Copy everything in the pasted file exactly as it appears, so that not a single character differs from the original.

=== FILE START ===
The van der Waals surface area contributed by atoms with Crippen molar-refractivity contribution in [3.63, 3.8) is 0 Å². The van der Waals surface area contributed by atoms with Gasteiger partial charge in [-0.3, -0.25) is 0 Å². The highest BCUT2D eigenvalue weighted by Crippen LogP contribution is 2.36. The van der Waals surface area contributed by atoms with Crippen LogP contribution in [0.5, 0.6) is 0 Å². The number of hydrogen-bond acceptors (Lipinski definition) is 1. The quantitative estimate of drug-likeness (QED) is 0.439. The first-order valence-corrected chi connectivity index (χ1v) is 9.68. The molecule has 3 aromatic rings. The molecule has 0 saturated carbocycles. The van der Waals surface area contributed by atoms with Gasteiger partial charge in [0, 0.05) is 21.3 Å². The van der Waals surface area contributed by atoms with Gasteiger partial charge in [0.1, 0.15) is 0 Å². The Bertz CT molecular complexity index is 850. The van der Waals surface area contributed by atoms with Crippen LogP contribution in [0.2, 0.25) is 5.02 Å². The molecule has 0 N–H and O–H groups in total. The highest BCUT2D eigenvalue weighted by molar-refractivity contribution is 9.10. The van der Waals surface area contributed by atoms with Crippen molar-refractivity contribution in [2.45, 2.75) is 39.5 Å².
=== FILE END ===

The van der Waals surface area contributed by atoms with Crippen molar-refractivity contribution in [3.63, 3.8) is 0 Å². The van der Waals surface area contributed by atoms with Gasteiger partial charge in [-0.3, -0.25) is 0 Å². The highest BCUT2D eigenvalue weighted by Crippen LogP contribution is 2.36. The van der Waals surface area contributed by atoms with Crippen LogP contribution in [0.5, 0.6) is 0 Å². The number of hydrogen-bond acceptors (Lipinski definition) is 1. The quantitative estimate of drug-likeness (QED) is 0.439. The first-order valence-corrected chi connectivity index (χ1v) is 9.68. The molecule has 3 aromatic rings. The molecule has 0 saturated carbocycles. The van der Waals surface area contributed by atoms with Gasteiger partial charge in [0, 0.05) is 21.3 Å². The van der Waals surface area contributed by atoms with Gasteiger partial charge in [0.1, 0.15) is 0 Å². The Bertz CT molecular complexity index is 850. The van der Waals surface area contributed by atoms with Crippen LogP contribution in [0.2, 0.25) is 5.02 Å². The molecule has 0 N–H and O–H groups in total. The highest BCUT2D eigenvalue weighted by molar-refractivity contribution is 9.10. The van der Waals surface area contributed by atoms with Crippen molar-refractivity contribution in [2.45, 2.75) is 39.5 Å².